Crown fracture

Failure load, stress distribution, and fractographic analysis

Roberto E. Campos, Paulo V. Soares, Antheunis Versluis, Osmir Batista De O., Gláucia M.B. Ambrosano, Isabella Ferola Nunes

Research output: Contribution to journalArticle

12 Citations (Scopus)

Abstract

Statement of problem The outcomes from load-to-failure tests may not be applicable to clinical situations. Purpose The purpose of this study was to critically evaluate the efficacy of load-to-failure tests in the investigation of the fracture load and pattern of metal-free crowns. Material and methods Four groups were formed from 128 bovine roots restored with metal posts, resin cores, and feldspathic, leucite, or lithium disilicate ceramic systems or polymer crowns. Each group was divided into 4 (n=8) according to the cement: zinc phosphate, self-adhesive resin, autopolymerizing resin, and glass ionomer. Mean fracture loads from compressive tests were submitted to ANOVA and Tukey HSD test. Finite element and fractographic analyses were performed and associated with the fracture load and pattern. Results Significantly higher fracture load values were obtained for the lithium disilicate ceramic, but finite element and fractographic analyses showed that the cement effect could not be determined. The finite element analysis showed the cement likely affected the fracture pattern, confirmed that stresses in the cements were little affected by the crown materials, and found that the stressed conditions were lowest in the lithium disilicate compared with other crowns for all cement combinations. The stressed conditions in the crowns depended more on the adhesive properties than on the elastic modulus of the cement materials. The level of the stressed condition in the crowns at the occlusal surface was about the same or higher than along their cement interface, consistent with the fractography, which indicated fractures starting at the load point. Higher stress levels in the crowns corresponded with a lower number of catastrophic fractures, and higher stresses in the cements seemed to reduce the number of catastrophic fracture patterns. The highest stressed conditions occurred along the occlusal surface for crown materials with a low elastic modulus or in combination with adhesive cements. Conclusions The method used was not appropriate either for investigating the crowns' fracture load and pattern or for stating the role of the cements within the crown-cement-tooth interaction.

Original languageEnglish (US)
Pages (from-to)447-455
Number of pages9
JournalJournal of Prosthetic Dentistry
Volume114
Issue number3
DOIs
StatePublished - Sep 1 2015

Fingerprint

Crowns
Finite Element Analysis
Elastic Modulus
Ceramics
Adhesives
Zinc Phosphate Cement
Metals
Tooth Crown
Stress Fractures
Analysis of Variance
Polymers

All Science Journal Classification (ASJC) codes

  • Oral Surgery

Cite this

Crown fracture : Failure load, stress distribution, and fractographic analysis. / Campos, Roberto E.; Soares, Paulo V.; Versluis, Antheunis; De O., Osmir Batista; Ambrosano, Gláucia M.B.; Nunes, Isabella Ferola.

In: Journal of Prosthetic Dentistry, Vol. 114, No. 3, 01.09.2015, p. 447-455.

Research output: Contribution to journalArticle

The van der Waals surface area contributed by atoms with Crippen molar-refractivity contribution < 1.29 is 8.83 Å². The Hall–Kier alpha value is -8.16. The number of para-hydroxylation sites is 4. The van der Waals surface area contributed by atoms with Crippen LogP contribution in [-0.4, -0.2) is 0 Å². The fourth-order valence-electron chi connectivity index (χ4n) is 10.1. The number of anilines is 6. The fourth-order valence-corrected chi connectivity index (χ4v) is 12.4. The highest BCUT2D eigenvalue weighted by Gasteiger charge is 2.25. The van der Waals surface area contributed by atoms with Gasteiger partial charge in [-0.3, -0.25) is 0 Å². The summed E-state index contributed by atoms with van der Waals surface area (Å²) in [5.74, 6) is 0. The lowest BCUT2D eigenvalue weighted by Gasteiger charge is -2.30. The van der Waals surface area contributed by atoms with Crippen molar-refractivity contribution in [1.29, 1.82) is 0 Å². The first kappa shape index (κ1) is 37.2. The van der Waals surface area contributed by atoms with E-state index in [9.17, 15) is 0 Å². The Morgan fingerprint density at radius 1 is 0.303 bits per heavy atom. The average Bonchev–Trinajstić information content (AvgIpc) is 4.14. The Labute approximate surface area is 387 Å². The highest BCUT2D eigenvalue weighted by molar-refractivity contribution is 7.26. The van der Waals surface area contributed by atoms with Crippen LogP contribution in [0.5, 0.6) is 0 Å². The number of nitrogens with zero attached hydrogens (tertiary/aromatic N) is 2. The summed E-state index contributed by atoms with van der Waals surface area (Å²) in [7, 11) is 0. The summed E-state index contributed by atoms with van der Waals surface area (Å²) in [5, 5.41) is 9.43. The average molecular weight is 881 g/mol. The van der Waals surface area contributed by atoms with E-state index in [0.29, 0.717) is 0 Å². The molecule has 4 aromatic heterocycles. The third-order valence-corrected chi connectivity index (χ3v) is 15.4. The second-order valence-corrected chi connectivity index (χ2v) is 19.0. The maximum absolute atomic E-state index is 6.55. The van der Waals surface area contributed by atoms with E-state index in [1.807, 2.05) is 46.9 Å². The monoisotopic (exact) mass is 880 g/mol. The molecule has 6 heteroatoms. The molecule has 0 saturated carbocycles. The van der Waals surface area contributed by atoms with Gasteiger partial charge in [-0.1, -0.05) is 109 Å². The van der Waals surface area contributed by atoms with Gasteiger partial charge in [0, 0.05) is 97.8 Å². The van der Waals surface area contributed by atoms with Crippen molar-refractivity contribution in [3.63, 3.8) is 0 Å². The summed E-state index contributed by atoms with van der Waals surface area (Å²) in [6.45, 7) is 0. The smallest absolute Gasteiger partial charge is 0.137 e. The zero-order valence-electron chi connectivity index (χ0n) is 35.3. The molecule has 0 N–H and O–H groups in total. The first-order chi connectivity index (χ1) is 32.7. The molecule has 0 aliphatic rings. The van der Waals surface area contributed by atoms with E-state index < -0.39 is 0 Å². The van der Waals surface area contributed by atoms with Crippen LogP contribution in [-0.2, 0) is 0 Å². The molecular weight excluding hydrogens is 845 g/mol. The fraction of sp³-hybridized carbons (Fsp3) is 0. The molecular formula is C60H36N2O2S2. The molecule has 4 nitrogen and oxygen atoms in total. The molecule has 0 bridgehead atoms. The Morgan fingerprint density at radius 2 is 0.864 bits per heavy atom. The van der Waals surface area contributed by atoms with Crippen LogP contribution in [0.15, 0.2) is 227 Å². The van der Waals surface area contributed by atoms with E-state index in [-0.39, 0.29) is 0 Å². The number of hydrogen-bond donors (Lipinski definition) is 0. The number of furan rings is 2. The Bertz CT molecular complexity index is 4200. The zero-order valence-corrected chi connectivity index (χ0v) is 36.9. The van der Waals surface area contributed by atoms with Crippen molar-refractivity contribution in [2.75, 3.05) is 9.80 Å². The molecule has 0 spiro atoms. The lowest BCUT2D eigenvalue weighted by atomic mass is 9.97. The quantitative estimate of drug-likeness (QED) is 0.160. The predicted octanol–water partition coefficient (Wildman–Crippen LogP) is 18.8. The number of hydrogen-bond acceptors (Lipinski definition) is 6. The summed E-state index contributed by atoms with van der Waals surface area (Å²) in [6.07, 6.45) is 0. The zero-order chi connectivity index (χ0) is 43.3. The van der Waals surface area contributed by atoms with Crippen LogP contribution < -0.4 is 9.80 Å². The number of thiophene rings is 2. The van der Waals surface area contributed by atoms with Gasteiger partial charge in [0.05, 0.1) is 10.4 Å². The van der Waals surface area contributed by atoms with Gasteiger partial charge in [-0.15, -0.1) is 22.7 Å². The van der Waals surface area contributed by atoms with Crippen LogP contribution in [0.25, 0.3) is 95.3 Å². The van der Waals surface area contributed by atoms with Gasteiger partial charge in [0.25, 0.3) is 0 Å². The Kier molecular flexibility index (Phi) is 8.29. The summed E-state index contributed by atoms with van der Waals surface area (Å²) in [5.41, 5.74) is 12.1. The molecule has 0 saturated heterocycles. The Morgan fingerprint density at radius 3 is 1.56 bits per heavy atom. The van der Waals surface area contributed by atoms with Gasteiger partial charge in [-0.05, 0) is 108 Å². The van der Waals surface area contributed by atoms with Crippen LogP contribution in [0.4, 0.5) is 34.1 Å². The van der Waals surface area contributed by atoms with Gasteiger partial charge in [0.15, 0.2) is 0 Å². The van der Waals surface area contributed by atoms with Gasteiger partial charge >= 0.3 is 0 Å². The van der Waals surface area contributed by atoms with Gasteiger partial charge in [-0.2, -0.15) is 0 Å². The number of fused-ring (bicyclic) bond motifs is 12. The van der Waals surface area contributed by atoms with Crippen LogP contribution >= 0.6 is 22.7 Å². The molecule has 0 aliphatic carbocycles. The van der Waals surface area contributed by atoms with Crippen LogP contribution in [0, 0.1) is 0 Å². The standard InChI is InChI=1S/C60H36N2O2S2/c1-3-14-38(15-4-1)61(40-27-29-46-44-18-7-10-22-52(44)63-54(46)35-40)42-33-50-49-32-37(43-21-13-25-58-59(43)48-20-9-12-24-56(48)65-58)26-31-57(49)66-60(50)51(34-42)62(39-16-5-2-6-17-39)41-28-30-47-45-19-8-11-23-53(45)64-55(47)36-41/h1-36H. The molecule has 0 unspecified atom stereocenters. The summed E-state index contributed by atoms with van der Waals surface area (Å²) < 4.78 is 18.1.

Campos, Roberto E. ; Soares, Paulo V. ; Versluis, Antheunis ; De O., Osmir Batista ; Ambrosano, Gláucia M.B. ; Nunes, Isabella Ferola. / Crown fracture : Failure load, stress distribution, and fractographic analysis. In: Journal of Prosthetic Dentistry. 2015 ; Vol. 114, No. 3. pp. 447-455.
@article{724b335a1e3443b286d31c8b6f663f46,
title = "Crown fracture: Failure load, stress distribution, and fractographic analysis",
abstract = "Statement of problem The outcomes from load-to-failure tests may not be applicable to clinical situations. Purpose The purpose of this study was to critically evaluate the efficacy of load-to-failure tests in the investigation of the fracture load and pattern of metal-free crowns. Material and methods Four groups were formed from 128 bovine roots restored with metal posts, resin cores, and feldspathic, leucite, or lithium disilicate ceramic systems or polymer crowns. Each group was divided into 4 (n=8) according to the cement: zinc phosphate, self-adhesive resin, autopolymerizing resin, and glass ionomer. Mean fracture loads from compressive tests were submitted to ANOVA and Tukey HSD test. Finite element and fractographic analyses were performed and associated with the fracture load and pattern. Results Significantly higher fracture load values were obtained for the lithium disilicate ceramic, but finite element and fractographic analyses showed that the cement effect could not be determined. The finite element analysis showed the cement likely affected the fracture pattern, confirmed that stresses in the cements were little affected by the crown materials, and found that the stressed conditions were lowest in the lithium disilicate compared with other crowns for all cement combinations. The stressed conditions in the crowns depended more on the adhesive properties than on the elastic modulus of the cement materials. The level of the stressed condition in the crowns at the occlusal surface was about the same or higher than along their cement interface, consistent with the fractography, which indicated fractures starting at the load point. Higher stress levels in the crowns corresponded with a lower number of catastrophic fractures, and higher stresses in the cements seemed to reduce the number of catastrophic fracture patterns. The highest stressed conditions occurred along the occlusal surface for crown materials with a low elastic modulus or in combination with adhesive cements. Conclusions The method used was not appropriate either for investigating the crowns' fracture load and pattern or for stating the role of the cements within the crown-cement-tooth interaction.",